Joseph-Marie Jacquard was born in 1752 in Lyon, France. He is best known for his creation of the programmable
an invention which forever changed the weaving industry in the world as well as inspired the technology of
punch cards, the first practical use of the binary system which in turn led to the development of the computer.
Jacquard was brought into the weaving trade at a very young age. Both of his parents were involved in the weaving
industry and got young Joseph a job as a
when he was ten years old. This repetitive and very unpleasant job
served as an incentive for Jacquard to invent some sort of machine that could render the job of a draw-boy obsolete.
In 1790 he conceived the idea for his automatic loom but his work was interrupted by his involvement in the French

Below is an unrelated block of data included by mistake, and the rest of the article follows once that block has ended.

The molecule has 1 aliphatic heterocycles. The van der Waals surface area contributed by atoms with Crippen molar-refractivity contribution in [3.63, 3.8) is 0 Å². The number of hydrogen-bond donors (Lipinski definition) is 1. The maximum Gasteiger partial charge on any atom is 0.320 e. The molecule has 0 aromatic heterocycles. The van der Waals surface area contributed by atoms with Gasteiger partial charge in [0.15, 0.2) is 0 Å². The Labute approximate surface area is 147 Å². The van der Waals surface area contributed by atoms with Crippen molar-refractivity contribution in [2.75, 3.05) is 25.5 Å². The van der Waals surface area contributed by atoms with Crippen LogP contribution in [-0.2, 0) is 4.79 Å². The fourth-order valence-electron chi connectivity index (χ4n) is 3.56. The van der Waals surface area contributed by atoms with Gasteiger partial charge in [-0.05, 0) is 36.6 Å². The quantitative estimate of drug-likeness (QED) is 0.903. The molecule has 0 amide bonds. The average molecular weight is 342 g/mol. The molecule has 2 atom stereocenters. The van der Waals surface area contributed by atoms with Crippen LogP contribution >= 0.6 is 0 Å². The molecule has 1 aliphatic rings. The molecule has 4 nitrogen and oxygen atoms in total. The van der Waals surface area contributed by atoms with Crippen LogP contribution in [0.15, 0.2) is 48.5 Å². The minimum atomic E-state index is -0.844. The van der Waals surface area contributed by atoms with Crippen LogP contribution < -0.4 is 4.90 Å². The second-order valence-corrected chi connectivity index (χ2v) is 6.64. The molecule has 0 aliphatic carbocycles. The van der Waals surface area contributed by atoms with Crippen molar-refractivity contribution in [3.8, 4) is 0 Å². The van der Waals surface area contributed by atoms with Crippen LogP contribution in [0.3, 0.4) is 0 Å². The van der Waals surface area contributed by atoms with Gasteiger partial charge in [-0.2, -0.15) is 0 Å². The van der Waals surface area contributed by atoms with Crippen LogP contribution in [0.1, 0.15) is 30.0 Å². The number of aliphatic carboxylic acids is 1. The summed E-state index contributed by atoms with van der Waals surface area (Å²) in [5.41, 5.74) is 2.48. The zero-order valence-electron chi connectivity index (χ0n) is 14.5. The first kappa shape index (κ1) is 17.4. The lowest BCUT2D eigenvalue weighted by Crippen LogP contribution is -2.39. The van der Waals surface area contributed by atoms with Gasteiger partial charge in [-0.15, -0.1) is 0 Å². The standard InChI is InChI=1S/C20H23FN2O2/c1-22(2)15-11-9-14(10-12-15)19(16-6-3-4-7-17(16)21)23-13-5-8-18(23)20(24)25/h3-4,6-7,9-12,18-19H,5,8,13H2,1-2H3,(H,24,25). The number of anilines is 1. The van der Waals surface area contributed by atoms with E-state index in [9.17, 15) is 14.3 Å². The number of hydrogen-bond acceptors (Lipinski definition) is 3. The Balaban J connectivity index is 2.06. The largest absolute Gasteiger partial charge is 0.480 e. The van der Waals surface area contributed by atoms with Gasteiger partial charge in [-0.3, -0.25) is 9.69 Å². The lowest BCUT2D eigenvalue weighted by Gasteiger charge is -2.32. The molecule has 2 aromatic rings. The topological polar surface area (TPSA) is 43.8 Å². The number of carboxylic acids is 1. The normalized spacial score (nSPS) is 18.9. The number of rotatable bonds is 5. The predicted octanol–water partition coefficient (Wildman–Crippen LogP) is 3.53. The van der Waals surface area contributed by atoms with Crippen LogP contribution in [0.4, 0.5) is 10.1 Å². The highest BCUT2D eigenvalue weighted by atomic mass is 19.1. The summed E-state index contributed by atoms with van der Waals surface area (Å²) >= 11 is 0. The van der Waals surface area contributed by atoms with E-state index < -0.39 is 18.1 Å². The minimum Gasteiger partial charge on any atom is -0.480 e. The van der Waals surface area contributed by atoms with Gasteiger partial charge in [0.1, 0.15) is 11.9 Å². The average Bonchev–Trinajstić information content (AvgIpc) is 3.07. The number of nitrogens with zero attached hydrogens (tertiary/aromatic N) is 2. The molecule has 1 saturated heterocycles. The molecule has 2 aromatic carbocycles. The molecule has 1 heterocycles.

In his loom a series of connected
cards were passed over needles pressed against the card. Whenever a hole
came up the needle would go through the hole activating the threading mechanism. The pattern of holes on the cards
determined the pattern that would be produced on the resulting textile. He completed his loom in 1801 and in 1803 he
was summoned to Paris where he was awarded for his loom and also received a lifetime pension from Napoleon.
However, his loom was not so revered by master weavers for they believed their jobs would become obsolete since
complicated weaving could now be done by less skilled weavers. In protest many weavers destroyed numerous Jacquard
looms and even threatened to kill him. In spite of this opposition the Jacquard loom gained widespread use throughout
France. By 1812 there were 11 000 looms in use.
The Jacquard loom greatly increased productivity and reduced the cost for textile making since the machine diminished
human error and the knowledge of an expert weaver could be stored on paper, ready for anyone to use. Today looms of
similar design are used for weaving and the same system of binary on and off coding is used in today's computers.